Tag: Nature

Math Is Beautiful

By Sheril Kirshenbaum | March 29, 2010 5:46 pm

I found this incredible film by Cristobal Vila (via Eterea Studios) at Cocktail Party Physics. There’s also a terrific list featuring some of Jennifer’s favorite math books for popular audiences so go visit!

CATEGORIZED UNDER: Media and Science

Ancient Man, Migration, and DNA

By Sheril Kirshenbaum | February 11, 2010 12:12 pm

Picture 8For the first time, the genome of an ancient man has been analyzed, providing clues about what humans were up to 4,000 years ago. As reported in Nature, Danish researchers were able to study the preserved swatch of a Greenlander’s hair that had been first excavated in 1986–suspected to have been discarded after a trim.

From just this small sample sealed in hair keratin, scientists obtained clues about the way he looked and his susceptibility to certain diseases. For example, they expect he had thick hair, brown eyes, dry earwax, and was at risk for baldness. By employing advanced DNA sequencing technology, the hair provides us a more revealing glimpse into our past than ever before possible. But perhaps the most intriguing aspect of this research is that we have new evidence for a migration of ancient humans about 5,500 years ago from Siberia to Greenland. Check out the editor’s summary here and listen to the Nature Podcast for details.

I have a hunch we’ll be hearing a lot more about the DNA of much older humans very soon…

CATEGORIZED UNDER: Culture, Education

No Escape From "ClimateGate"

By Sheril Kirshenbaum | December 4, 2009 11:44 am

I’ve been quieter on the blog this week while in Texas–where I must say I’m impressed at both the hospitality and barbecue. But that doesn’t mean I can escape the PR mess that is “ClimateGate.” Out at a local pub last night, surrounded by cheering basketball fans and $2.25 pints, it wasn’t long before a friendly new acquaintance inquired, “So what’s all this stuff on tv about scientists and data?”

I continue to believe that despite however many editorials are published in academic journals, however many science journalists come forward playing defense, and no matter how many scientists calmly (or not so calmly) explain that this email kerfuffle probably only serves to demonstrate that scientists are people too, the damage has been done. The entire episode is an unfortunate case study of our increasingly Unscientific America–an example of how the media distorts a story, partisanship spins the details to suit a particular agenda, and scientists are ill-equipped to manage the PR fallout.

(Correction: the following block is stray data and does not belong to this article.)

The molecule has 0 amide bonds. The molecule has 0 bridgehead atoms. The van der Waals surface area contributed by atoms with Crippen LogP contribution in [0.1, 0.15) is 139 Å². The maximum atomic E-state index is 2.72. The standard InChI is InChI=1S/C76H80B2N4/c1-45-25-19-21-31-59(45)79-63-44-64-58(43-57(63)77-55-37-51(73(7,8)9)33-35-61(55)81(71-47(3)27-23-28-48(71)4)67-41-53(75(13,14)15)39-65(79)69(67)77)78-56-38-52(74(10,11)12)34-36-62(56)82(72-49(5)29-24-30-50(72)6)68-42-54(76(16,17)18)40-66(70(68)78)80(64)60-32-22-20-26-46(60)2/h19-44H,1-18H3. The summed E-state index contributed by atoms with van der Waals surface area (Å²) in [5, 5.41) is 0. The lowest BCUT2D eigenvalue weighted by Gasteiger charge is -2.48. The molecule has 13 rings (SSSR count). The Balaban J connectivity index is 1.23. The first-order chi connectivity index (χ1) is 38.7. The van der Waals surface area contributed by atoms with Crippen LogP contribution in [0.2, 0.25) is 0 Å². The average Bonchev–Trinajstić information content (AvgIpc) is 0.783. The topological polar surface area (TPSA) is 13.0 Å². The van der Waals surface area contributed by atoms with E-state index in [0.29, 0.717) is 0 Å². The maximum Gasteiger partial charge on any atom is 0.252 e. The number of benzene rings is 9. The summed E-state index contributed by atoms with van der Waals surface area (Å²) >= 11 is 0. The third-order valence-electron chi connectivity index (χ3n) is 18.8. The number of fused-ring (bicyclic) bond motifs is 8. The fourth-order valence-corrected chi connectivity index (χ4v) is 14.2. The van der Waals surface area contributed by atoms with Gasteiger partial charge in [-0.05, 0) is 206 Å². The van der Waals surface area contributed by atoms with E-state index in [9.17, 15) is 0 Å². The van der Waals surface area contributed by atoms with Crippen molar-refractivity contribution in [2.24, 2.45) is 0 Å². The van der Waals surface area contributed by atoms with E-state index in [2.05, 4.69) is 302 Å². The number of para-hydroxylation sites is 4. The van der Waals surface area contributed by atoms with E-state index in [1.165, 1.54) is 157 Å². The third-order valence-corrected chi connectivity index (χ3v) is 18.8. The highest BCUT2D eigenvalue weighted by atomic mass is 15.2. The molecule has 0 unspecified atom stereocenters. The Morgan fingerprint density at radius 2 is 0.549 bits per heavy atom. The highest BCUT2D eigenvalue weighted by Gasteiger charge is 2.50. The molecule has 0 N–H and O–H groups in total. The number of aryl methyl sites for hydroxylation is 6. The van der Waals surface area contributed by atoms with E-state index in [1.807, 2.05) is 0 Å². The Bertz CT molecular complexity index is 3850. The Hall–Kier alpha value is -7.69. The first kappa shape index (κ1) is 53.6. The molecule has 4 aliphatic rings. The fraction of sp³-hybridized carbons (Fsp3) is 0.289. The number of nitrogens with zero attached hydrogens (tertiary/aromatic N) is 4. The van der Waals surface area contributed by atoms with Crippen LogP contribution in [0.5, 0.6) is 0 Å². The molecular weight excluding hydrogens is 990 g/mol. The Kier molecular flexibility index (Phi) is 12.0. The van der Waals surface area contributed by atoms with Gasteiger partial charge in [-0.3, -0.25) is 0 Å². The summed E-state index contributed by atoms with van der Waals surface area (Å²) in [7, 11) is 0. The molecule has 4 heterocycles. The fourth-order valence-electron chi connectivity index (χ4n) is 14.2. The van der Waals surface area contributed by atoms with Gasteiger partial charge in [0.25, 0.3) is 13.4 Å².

I am saddened to observe the state of broad perception of climate science, but not surprised. Further, this is not “the public’s” fault. It’s up to us in the scientific community to figure out how to stay on message. If we aren’t prepared to speak up for ourselves in a united voice about the state of the planet, others with less noble intentions will. And we won’t like the result.

Nature Editorial on Climate Emails

By Chris Mooney | December 3, 2009 12:54 pm

Another major scientific voice–Nature‘s editorial page–has now come out stating that the Swifthack affair has no impact on the credibility of mainstream climate science:

Nothing in the e-mails undermines the scientific case that global warming is real — or that human activities are almost certainly the cause. That case is supported by multiple, robust lines of evidence, including several that are completely independent of the climate reconstructions debated in the e-mails.

And again:

The stolen e-mails have prompted queries about whether Nature will investigate some of the researchers’ own papers. One e-mail talked of displaying the data using a ‘trick’ — slang for a clever (and legitimate) technique, but a word that denialists have used to accuse the researchers of fabricating their results. It is Nature‘s policy to investigate such matters if there are substantive reasons for concern, but nothing we have seen so far in the e-mails qualifies.

From people familiar with modern climate science and the robustness of its conclusions, I can confidently predict that this message will continue to be echoed. You can read the full Nature editorial here.


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